By Lynn Schultz-Writsel
While intimate partner homicides have decreased in the past 30 years, women are still nine times more likely to be killed by an intimate partner than by a stranger. The major risk factor for such homicides? Prior domestic violence.
So reports a team of Johns Hopkins University School of Nursing researchers and colleagues in the July 2007 issue of Trauma, Violence & Abuse. The investigators’ findings were based on a review of research conducted over the past 10 years.
In 83% of intimate partner homicide cases, either the victim or the perpetrator had contact with justice, victim assistance, or health agencies in the year prior to the homicide, noted faculty members Jacquelyn C. Campbell, PhD, RN; Nancy Glass, PhD, RN; and Phyllis W. Sharps, PhD, RN, and other researchers.
Other risk factors included gun access, estrangement, threats to kill and threats with a weapon, nonfatal strangulation, and the female victim’s child (perpetrator’s stepchild) living in the home. Unemployment by the male partner was also an important factor.
Also writing in the July issue of Trauma, Violence & Abuse, associate professor Daniel J. Sheridan, PhD, RN, and PhD student Katherine R. Nash, MSN, RN, compiled the mechanisms, locations, and types of injury sustained by women who have survived intimate partner violence. The researchers’ goal: to help health care providers to better differentiate injuries that may have occurred accidentally from those inflicted intentionally.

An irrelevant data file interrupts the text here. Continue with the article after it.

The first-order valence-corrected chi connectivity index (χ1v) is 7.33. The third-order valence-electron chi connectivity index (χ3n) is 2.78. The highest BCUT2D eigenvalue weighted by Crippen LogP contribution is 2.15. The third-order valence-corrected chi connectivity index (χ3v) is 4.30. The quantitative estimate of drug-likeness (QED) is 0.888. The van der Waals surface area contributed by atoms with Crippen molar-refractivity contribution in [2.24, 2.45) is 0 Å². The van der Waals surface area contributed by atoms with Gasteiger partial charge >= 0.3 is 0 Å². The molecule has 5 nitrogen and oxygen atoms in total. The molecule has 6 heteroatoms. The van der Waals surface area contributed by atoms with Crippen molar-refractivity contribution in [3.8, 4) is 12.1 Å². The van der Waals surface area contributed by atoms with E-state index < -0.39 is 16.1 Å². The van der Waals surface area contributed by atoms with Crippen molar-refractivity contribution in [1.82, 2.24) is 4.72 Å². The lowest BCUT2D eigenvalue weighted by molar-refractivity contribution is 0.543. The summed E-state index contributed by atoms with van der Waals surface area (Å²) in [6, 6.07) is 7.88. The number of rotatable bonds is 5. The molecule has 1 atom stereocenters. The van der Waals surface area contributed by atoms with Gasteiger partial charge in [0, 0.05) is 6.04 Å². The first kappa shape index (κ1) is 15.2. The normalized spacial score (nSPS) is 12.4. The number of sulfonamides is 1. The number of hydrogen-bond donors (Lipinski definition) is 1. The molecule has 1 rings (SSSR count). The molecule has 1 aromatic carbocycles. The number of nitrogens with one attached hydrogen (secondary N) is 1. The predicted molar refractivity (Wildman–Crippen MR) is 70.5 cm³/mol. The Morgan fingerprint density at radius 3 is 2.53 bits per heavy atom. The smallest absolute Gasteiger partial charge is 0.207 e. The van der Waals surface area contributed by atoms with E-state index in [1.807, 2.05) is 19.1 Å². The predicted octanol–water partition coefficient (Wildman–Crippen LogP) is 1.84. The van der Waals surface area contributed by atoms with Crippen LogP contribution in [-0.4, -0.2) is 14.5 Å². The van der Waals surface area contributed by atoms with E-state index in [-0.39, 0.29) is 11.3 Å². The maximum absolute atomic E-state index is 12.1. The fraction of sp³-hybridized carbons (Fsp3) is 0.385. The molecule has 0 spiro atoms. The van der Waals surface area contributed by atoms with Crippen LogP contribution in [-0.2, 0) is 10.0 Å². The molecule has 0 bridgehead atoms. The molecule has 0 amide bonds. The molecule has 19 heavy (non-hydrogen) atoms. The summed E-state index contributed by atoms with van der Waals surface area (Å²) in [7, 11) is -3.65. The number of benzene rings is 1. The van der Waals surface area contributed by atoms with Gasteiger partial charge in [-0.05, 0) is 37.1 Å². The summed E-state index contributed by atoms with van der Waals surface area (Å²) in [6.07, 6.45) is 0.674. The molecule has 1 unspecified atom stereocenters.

Sheridan and Nash’s review of the forensic literature indicates that the most common mechanism of IPV injury is being struck with a hand. The head, neck, and face are the most common locations for such injuries. They also observe that strangulation is under-assessed—it is experienced by more than half of IPV victims—and that soft tissue injuries are the most common type of injury suffered.